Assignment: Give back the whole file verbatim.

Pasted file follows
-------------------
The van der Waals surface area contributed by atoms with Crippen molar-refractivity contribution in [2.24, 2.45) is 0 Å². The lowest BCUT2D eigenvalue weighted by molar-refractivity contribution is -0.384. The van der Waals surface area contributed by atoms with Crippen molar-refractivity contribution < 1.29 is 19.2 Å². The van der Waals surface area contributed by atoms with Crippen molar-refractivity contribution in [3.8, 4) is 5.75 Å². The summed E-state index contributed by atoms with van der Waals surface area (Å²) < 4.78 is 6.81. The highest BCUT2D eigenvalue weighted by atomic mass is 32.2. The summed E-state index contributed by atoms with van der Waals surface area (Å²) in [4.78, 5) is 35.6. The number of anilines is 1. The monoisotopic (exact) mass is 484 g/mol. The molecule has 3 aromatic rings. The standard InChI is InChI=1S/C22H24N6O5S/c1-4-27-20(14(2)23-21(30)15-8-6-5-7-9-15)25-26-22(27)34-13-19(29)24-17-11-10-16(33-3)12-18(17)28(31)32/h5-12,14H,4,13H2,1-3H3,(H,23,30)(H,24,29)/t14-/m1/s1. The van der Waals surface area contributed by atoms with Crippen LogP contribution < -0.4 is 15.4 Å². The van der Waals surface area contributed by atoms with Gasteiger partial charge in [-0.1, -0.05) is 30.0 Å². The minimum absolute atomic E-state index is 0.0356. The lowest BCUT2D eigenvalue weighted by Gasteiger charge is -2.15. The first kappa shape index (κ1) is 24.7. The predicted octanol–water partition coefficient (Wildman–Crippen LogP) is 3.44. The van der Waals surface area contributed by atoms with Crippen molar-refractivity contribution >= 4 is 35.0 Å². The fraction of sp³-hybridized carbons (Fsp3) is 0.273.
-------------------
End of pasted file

The van der Waals surface area contributed by atoms with Crippen molar-refractivity contribution in [2.24, 2.45) is 0 Å². The lowest BCUT2D eigenvalue weighted by molar-refractivity contribution is -0.384. The van der Waals surface area contributed by atoms with Crippen molar-refractivity contribution < 1.29 is 19.2 Å². The van der Waals surface area contributed by atoms with Crippen molar-refractivity contribution in [3.8, 4) is 5.75 Å². The summed E-state index contributed by atoms with van der Waals surface area (Å²) < 4.78 is 6.81. The highest BCUT2D eigenvalue weighted by atomic mass is 32.2. The summed E-state index contributed by atoms with van der Waals surface area (Å²) in [4.78, 5) is 35.6. The number of anilines is 1. The monoisotopic (exact) mass is 484 g/mol. The molecule has 3 aromatic rings. The standard InChI is InChI=1S/C22H24N6O5S/c1-4-27-20(14(2)23-21(30)15-8-6-5-7-9-15)25-26-22(27)34-13-19(29)24-17-11-10-16(33-3)12-18(17)28(31)32/h5-12,14H,4,13H2,1-3H3,(H,23,30)(H,24,29)/t14-/m1/s1. The van der Waals surface area contributed by atoms with Crippen LogP contribution < -0.4 is 15.4 Å². The van der Waals surface area contributed by atoms with Gasteiger partial charge in [-0.1, -0.05) is 30.0 Å². The minimum absolute atomic E-state index is 0.0356. The lowest BCUT2D eigenvalue weighted by Gasteiger charge is -2.15. The first kappa shape index (κ1) is 24.7. The predicted octanol–water partition coefficient (Wildman–Crippen LogP) is 3.44. The van der Waals surface area contributed by atoms with Crippen molar-refractivity contribution >= 4 is 35.0 Å². The fraction of sp³-hybridized carbons (Fsp3) is 0.273.